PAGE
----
Three: Although he doesn’t show it, he loves you. It’s true, the notion of “pay it forward.” An unhappy childhood, the youngest of three boys, and the weight of sixty-five years of guilt over violin lessons―unable to stand up to his own father, he allowed him to pay for lessons unwanted and in later years accused himself of thievery―perhaps accounts for his hands off approach to fatherhood. He’ll tell you he wants you to live your own life and, too late, you’ll realize that some decisions you, as a young man, should not have made without his wisdom and guidance. You’ll be angry at him, blame him for a lot of your shortcomings and failures, in both career and relationships with women, and for your difficulty in bonding with men. Understand that he may be responsible, but he is not to blame. He may have left you handicapped in many ways, but you have the good sense within you to choose the paths down which you travel. You can unlearn all that his absence from your youth teaches you.

As an adult you will continue to seek the approval he withheld when you were a boy, and which he will continue to withhold until the final year of his life. Understand that setting goals and reaching for your dreams—doing what’s right because it’s the right thing to do—doesn’t require approval from anyone.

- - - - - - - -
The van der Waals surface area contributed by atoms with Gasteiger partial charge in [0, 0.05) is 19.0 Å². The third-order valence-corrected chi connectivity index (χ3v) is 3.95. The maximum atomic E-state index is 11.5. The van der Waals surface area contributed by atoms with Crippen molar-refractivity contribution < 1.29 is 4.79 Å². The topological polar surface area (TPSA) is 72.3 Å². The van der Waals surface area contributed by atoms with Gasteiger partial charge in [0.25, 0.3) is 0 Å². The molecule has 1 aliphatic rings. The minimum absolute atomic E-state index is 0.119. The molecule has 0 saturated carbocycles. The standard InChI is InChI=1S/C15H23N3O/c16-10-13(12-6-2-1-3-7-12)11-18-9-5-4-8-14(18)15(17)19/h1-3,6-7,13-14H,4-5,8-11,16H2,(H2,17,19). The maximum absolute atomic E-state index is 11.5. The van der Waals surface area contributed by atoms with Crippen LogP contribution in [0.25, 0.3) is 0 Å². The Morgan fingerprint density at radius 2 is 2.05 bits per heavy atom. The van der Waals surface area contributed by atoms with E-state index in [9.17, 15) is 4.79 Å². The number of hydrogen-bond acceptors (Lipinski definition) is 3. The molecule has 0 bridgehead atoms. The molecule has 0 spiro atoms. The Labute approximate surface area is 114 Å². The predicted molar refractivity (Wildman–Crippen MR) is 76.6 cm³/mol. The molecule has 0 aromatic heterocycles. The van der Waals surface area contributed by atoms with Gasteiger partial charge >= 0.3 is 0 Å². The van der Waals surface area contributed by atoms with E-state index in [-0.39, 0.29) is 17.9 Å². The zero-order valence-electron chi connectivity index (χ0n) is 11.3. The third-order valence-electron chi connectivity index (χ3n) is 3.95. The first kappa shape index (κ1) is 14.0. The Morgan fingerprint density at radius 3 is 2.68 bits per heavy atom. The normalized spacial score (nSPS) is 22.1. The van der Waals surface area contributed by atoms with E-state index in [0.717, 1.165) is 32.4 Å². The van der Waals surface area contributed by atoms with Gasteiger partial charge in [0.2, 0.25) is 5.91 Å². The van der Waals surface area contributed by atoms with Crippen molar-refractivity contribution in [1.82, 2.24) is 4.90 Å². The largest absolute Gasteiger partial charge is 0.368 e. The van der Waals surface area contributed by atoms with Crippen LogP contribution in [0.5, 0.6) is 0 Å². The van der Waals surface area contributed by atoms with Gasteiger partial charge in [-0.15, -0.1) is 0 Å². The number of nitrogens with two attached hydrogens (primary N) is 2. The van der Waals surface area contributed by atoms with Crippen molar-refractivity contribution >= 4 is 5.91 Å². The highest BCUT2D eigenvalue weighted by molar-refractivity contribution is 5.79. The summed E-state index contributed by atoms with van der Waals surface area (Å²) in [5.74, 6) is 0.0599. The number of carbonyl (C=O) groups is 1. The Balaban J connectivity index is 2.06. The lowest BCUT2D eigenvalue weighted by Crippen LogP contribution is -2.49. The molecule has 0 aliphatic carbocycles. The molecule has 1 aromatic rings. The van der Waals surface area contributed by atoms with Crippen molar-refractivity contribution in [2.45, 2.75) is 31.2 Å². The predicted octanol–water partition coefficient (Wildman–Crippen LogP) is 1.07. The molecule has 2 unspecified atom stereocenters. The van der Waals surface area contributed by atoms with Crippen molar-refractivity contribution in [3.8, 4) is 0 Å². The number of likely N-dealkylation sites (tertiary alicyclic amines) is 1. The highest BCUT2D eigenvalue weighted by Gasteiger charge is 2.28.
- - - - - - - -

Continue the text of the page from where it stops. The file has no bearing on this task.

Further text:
Dad is right: no one gets out of this life without regrets, and you’ll be no different. You’ll feel the perceived weight of his disapproval of many of the sins you’ll commit. In your fifth decade, ten years after Dad’s passing and as you realize there are fewer grains in the upper bell of the hourglass than in the lower, you’ll come to understand a lot about why he was the way he was and so you’ll come to forgive him. The forgetting will be more difficult. Use it to your advantage.

Wisdom: it comes alone from living. Yet it’s no substitute for the teachings of a father, the man whom a young boy first aspires to emulate. This letter is not intended to save you from bloodying your nose, to prevent you from ever riding the bicycle too big for you. It is instead intended to assure you that you have within you the power to risk and to change, the strength to make choices, even if some of those choices aren’t always the right one. You also have within you the ability to forgive yourself your transgressions, as God forgives you, even as others choose not to. Yet choose wisely, knowing that yesterday’s mistakes can’t be undone, but that tomorrow is a blank page.

With no children, I cannot pay it forward; therefore this letter is my sincere effort to pay it backward, in the hope (what is a man if he cannot dare to hope?) you will pay it forward―for the three of us.